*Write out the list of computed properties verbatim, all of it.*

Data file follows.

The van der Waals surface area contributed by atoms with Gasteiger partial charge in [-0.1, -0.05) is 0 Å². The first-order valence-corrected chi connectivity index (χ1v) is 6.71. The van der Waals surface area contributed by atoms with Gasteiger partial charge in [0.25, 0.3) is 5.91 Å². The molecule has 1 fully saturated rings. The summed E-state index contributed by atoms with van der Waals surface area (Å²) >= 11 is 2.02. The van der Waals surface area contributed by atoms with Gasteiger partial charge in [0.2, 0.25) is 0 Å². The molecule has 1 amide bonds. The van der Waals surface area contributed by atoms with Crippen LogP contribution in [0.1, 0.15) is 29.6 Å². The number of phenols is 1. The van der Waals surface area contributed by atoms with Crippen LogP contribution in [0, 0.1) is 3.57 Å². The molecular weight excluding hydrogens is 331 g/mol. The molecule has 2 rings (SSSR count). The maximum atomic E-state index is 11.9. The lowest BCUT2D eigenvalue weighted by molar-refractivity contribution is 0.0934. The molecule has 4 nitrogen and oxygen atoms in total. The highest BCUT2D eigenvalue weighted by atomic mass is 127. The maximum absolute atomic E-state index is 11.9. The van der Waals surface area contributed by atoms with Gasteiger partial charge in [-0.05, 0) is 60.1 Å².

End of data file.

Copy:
The van der Waals surface area contributed by atoms with Gasteiger partial charge in [-0.1, -0.05) is 0 Å². The first-order valence-corrected chi connectivity index (χ1v) is 6.71. The van der Waals surface area contributed by atoms with Gasteiger partial charge in [0.25, 0.3) is 5.91 Å². The molecule has 1 fully saturated rings. The summed E-state index contributed by atoms with van der Waals surface area (Å²) >= 11 is 2.02. The van der Waals surface area contributed by atoms with Gasteiger partial charge in [0.2, 0.25) is 0 Å². The molecule has 1 amide bonds. The van der Waals surface area contributed by atoms with Crippen LogP contribution in [0.1, 0.15) is 29.6 Å². The number of phenols is 1. The van der Waals surface area contributed by atoms with Crippen LogP contribution in [0, 0.1) is 3.57 Å². The molecular weight excluding hydrogens is 331 g/mol. The molecule has 2 rings (SSSR count). The maximum atomic E-state index is 11.9. The lowest BCUT2D eigenvalue weighted by molar-refractivity contribution is 0.0934. The molecule has 4 nitrogen and oxygen atoms in total. The highest BCUT2D eigenvalue weighted by atomic mass is 127. The maximum absolute atomic E-state index is 11.9. The van der Waals surface area contributed by atoms with Gasteiger partial charge in [-0.05, 0) is 60.1 Å².